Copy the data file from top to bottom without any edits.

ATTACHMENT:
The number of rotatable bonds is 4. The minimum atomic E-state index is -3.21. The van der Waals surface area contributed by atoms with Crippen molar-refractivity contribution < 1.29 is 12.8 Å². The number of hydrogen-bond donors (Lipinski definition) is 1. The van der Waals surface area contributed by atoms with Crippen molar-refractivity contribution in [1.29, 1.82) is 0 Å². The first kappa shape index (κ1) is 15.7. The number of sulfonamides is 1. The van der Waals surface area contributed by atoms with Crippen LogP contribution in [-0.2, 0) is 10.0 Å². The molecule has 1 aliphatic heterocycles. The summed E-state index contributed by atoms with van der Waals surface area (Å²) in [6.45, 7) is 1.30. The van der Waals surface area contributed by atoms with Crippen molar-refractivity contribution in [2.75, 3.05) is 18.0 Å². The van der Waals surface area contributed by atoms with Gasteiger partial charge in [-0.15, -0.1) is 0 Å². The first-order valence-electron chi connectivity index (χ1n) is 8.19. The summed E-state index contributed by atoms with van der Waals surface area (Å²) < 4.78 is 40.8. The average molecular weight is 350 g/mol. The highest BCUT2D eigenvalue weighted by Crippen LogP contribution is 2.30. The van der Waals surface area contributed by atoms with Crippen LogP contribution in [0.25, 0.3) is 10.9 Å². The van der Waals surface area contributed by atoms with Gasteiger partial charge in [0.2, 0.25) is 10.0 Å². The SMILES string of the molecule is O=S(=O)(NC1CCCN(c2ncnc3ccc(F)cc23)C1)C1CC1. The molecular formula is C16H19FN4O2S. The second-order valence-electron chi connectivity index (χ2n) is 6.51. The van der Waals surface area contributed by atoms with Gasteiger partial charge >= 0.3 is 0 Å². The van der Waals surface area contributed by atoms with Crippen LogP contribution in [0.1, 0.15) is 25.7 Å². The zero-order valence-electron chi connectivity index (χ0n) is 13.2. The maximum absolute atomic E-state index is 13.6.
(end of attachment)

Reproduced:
The number of rotatable bonds is 4. The minimum atomic E-state index is -3.21. The van der Waals surface area contributed by atoms with Crippen molar-refractivity contribution < 1.29 is 12.8 Å². The number of hydrogen-bond donors (Lipinski definition) is 1. The van der Waals surface area contributed by atoms with Crippen molar-refractivity contribution in [1.29, 1.82) is 0 Å². The first kappa shape index (κ1) is 15.7. The number of sulfonamides is 1. The van der Waals surface area contributed by atoms with Crippen LogP contribution in [-0.2, 0) is 10.0 Å². The molecule has 1 aliphatic heterocycles. The summed E-state index contributed by atoms with van der Waals surface area (Å²) in [6.45, 7) is 1.30. The van der Waals surface area contributed by atoms with Crippen molar-refractivity contribution in [2.75, 3.05) is 18.0 Å². The van der Waals surface area contributed by atoms with Gasteiger partial charge in [-0.15, -0.1) is 0 Å². The first-order valence-electron chi connectivity index (χ1n) is 8.19. The summed E-state index contributed by atoms with van der Waals surface area (Å²) < 4.78 is 40.8. The average molecular weight is 350 g/mol. The highest BCUT2D eigenvalue weighted by Crippen LogP contribution is 2.30. The van der Waals surface area contributed by atoms with Crippen LogP contribution in [0.25, 0.3) is 10.9 Å². The van der Waals surface area contributed by atoms with Gasteiger partial charge in [0.2, 0.25) is 10.0 Å². The SMILES string of the molecule is O=S(=O)(NC1CCCN(c2ncnc3ccc(F)cc23)C1)C1CC1. The molecular formula is C16H19FN4O2S. The second-order valence-electron chi connectivity index (χ2n) is 6.51. The van der Waals surface area contributed by atoms with Gasteiger partial charge >= 0.3 is 0 Å². The van der Waals surface area contributed by atoms with Crippen LogP contribution in [0.1, 0.15) is 25.7 Å². The zero-order valence-electron chi connectivity index (χ0n) is 13.2. The maximum absolute atomic E-state index is 13.6.